AncestryDNA and Social Networking

I have been an Ancestry.com member for a very long time which has been very helpful in some aspects of my research but also has been harmful in some ways as well. Therefore, I tread carefully in the Ancestry.com jungle.

When researching your own family’s genealogy you may choose to be public with your tree, and this can be very helpful in addition with Ancestry DNA’s matching service to help connect you to new family members. Connecting with other’s whom you are related can help to break down those brick walls that you find yourself stuck at. Social Networking can be a huge resource if used in the right way. However, it can also easily spread incorrect data that get’s picked up by other individuals who are matching their trees together.

One downfall of Ancestry.com for example, is if one person has incorrect data and another person copies it to their tree, and then another person copies that information onto their tree. Suddenly, we now have 15 different trees on Ancestry.com that have incorrect information. It is because of this reason, that I never connect with other people’s ancestry trees and advise you to be cautious of copying other people’s research. This happens primarily because people are too busy to take the time to look at the little details that are so important when hunting down your family genealogy. Don’t take the “easy way out.” Do your own research follow the documents and/or DNA results and don’t jump on the bandwagon of incorrect family trees.

Now, I very recently received a message from a fellow AncestryDNA user that made me realize how easy it could be to get me to talk openly about personal subjects to a complete stranger. When you reach out to another person and claim to be someone’s cousin the first thing you both do is obtain as much personal info (where do you live, whose your daddy, do you have siblings etc.) as possible to see how you are connected! Well what better way for a scammer to collect a great deal of information about you…

Now let’s add in the DNA factor.

AncestryDNA provides a list of matches to you and identifies those users who have similar genes. You do have the option to protect your privacy and personal data and not participate in the matching service. However, if you like the idea of benefiting from Social Networking to find connections you are putting yourself in a vulnerable place. So I am here to warn you and advise you to please think carefully before sharing your information.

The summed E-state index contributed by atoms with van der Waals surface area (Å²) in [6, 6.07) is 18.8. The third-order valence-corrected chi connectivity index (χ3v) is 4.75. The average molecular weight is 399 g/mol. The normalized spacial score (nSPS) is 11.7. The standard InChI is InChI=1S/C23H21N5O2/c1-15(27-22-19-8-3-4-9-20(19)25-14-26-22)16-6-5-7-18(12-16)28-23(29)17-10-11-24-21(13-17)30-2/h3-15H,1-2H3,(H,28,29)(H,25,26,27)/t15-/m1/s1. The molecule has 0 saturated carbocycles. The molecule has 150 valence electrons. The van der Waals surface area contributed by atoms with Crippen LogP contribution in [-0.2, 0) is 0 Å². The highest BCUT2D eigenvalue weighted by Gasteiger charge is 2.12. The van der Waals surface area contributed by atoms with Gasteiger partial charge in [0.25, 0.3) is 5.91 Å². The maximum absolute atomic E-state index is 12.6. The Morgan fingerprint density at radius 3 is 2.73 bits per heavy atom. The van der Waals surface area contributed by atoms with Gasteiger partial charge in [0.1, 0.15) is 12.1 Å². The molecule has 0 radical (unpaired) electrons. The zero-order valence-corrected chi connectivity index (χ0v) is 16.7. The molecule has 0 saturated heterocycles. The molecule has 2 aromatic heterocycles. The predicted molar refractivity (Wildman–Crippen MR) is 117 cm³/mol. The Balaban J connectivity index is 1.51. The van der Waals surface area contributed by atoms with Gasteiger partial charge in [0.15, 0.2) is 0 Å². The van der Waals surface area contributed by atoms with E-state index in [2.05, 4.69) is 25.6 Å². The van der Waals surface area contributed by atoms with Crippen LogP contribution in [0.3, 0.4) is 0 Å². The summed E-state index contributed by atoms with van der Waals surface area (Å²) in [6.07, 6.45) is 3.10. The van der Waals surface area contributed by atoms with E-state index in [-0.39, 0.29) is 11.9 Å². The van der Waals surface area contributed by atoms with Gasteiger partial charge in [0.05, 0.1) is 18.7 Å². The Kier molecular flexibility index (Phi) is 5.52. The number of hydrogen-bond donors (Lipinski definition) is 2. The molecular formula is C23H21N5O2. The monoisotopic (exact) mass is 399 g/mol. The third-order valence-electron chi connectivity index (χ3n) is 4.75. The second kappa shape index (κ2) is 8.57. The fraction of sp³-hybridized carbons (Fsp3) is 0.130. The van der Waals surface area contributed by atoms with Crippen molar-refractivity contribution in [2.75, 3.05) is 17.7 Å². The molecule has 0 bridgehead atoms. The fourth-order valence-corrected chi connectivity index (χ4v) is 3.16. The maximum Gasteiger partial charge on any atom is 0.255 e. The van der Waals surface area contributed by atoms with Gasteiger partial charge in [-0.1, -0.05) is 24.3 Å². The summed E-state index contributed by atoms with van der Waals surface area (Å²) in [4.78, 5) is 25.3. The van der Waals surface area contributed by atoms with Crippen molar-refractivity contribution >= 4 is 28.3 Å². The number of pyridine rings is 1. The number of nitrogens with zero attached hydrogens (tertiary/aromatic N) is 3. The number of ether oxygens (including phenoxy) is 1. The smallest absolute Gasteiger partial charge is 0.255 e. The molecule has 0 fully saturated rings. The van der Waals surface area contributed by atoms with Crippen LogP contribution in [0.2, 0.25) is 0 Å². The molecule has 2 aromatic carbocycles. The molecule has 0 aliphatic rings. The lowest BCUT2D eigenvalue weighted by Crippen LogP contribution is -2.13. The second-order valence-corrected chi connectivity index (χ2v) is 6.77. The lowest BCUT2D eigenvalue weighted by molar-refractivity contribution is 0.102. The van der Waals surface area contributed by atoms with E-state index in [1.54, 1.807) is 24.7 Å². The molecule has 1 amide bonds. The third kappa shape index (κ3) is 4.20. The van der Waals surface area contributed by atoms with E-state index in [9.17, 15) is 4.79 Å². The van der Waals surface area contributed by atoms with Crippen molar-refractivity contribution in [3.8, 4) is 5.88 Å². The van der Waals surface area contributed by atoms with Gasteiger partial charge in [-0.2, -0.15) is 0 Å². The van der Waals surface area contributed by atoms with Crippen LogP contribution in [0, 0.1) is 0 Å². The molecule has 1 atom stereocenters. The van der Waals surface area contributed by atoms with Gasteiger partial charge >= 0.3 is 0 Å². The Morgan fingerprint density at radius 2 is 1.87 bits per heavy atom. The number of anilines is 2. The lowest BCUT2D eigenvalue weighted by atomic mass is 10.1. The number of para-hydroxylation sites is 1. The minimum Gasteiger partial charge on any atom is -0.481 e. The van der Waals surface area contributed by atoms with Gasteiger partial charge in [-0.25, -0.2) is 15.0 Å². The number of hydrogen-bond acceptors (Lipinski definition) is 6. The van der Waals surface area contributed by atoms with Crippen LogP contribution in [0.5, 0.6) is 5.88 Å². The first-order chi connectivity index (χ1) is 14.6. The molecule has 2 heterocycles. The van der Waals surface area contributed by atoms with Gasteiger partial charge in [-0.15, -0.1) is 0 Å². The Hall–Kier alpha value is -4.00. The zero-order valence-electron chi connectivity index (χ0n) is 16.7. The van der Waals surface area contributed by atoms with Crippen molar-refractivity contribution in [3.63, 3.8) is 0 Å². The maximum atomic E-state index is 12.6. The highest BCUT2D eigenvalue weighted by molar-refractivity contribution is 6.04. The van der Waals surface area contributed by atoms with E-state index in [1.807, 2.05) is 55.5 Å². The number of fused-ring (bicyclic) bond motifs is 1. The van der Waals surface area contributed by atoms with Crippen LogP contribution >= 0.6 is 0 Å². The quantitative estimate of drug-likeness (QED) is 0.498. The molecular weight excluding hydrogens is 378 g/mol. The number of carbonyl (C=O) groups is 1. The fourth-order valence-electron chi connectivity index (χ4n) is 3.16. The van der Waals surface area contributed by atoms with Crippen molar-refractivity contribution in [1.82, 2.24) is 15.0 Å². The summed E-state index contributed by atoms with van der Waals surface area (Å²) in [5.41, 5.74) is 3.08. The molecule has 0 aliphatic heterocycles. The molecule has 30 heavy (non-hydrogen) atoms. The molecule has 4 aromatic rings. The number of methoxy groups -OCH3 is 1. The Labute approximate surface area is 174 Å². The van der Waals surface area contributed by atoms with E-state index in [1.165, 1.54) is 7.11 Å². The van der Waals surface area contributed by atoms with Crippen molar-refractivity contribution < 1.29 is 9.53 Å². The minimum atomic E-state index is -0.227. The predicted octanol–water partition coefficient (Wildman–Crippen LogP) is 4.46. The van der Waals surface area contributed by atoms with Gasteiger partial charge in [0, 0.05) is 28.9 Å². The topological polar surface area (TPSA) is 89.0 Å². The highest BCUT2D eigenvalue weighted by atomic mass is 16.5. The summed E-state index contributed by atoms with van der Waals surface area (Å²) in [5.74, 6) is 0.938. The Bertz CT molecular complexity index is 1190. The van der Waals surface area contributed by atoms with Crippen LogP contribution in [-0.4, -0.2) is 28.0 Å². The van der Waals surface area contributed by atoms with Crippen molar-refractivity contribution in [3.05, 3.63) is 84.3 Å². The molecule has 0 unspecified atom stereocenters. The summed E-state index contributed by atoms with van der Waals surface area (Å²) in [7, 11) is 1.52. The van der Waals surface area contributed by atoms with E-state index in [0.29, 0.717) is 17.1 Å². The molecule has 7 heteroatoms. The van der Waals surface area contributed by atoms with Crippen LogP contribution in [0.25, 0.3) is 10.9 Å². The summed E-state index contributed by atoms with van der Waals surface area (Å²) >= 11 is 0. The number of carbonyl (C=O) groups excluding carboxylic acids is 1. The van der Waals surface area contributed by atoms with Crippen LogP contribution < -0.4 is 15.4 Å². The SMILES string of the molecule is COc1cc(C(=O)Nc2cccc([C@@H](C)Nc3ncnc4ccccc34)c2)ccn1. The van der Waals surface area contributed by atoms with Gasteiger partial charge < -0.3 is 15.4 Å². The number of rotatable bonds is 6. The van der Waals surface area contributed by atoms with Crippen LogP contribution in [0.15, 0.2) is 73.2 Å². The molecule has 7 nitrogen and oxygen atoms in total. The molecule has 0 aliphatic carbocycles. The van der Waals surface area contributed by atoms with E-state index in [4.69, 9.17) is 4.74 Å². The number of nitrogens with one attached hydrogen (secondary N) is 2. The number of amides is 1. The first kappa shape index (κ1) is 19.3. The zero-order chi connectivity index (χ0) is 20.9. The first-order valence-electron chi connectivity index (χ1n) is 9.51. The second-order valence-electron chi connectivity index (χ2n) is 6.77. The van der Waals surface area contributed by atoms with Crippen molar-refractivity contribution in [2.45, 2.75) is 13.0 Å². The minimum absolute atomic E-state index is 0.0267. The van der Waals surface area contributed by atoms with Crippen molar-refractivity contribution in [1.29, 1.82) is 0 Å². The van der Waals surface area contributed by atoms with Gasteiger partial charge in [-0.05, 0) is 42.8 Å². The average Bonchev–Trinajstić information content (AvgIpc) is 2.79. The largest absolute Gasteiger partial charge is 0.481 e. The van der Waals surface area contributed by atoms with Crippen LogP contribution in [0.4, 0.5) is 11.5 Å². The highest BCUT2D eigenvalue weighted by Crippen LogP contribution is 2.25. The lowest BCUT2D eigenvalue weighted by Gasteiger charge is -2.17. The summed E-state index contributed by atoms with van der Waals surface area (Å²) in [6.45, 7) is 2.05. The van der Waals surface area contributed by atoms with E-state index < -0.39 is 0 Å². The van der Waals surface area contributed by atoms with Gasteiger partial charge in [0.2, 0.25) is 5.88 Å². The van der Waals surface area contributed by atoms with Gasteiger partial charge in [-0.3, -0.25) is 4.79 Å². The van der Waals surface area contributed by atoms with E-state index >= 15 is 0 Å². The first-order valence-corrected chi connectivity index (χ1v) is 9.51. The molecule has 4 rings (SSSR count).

Example.

Today I received a message from an ancestry user:

Despite my usual reservations with emails, getting a message through Ancestry for some reason seems “safer” to me and so immediately I want to reply to this person and tell them information that may be helpful in their search for their biological family. This message is very cordial and politely written. But I really wasn’t comfortable with someone contacting me through a cousin of theirs… instead of their own account. So I stepped back for a moment and started to read it more carefully and started seeing red flags:

  1. Claiming to be using someone else’s account.

  2. Telling me a complete personal story of how old you are, when and where you were born, where you were put up for adoption in the 2nd sentence of your message. (Hoping that I will respond and follow suit).

  3. Claiming to have recently brought to your attention that you may have a biological sister who was put up for adoption before you. Without specifying how you came about this information. (Nice, trying to plant the possibility that I might be your sister, well of course I want to find out more now! I’m extremely interested). 

  4. Yet you don’t know any information about your biological parents. (Hmmm strange, how would you have known about this supposed biological sister without any context?).

  5. Claiming you have already connected with another cousin (trying to show trustworthiness) 

  6. Telling me that I look like you in my photograph (continuing to build your case and grab my interest). 

  7. You give me your complete phone number and email address before I even respond to this initial inquiry!) 

  8. Unfortunately, you failed big time because I have absolutely no connection with Texas in any way shape or form. 

HOW EXCITING YOU COULD BE MY LONG LOST SISTER THAT I NEVER KNEW ABOUT!!!!

So I decide to try and verify some information given to me. You say that Jack found me down the line of his family tree my picture… okay well let me check and see our DNA matches..

Interesting.

Well what do you know… Jack is not even a DNA match!

Okay well let me go and take a look at his family tree then…

Wow, Jack’s family tree has an entire 3 people in it! Sure maybe he has another private tree but sorry Danielle and Jack… I’m not falling for it and reporting your message as a scam.

But can you see how easily I could have been led to want to give them my information?

Everyone is looking for a good story to tell about their tree, and what better one than to say you found a long lost sister you never knew about!?

Good try though.

If you happen to be a real person Jack, you might not want to offer to help other people by giving them advice on their research, if you are identifying that your experience level is beginner and you have only been on the site for 2 months.

#RedFlags #Websites #Fake #Fraud #Scammer #DNA

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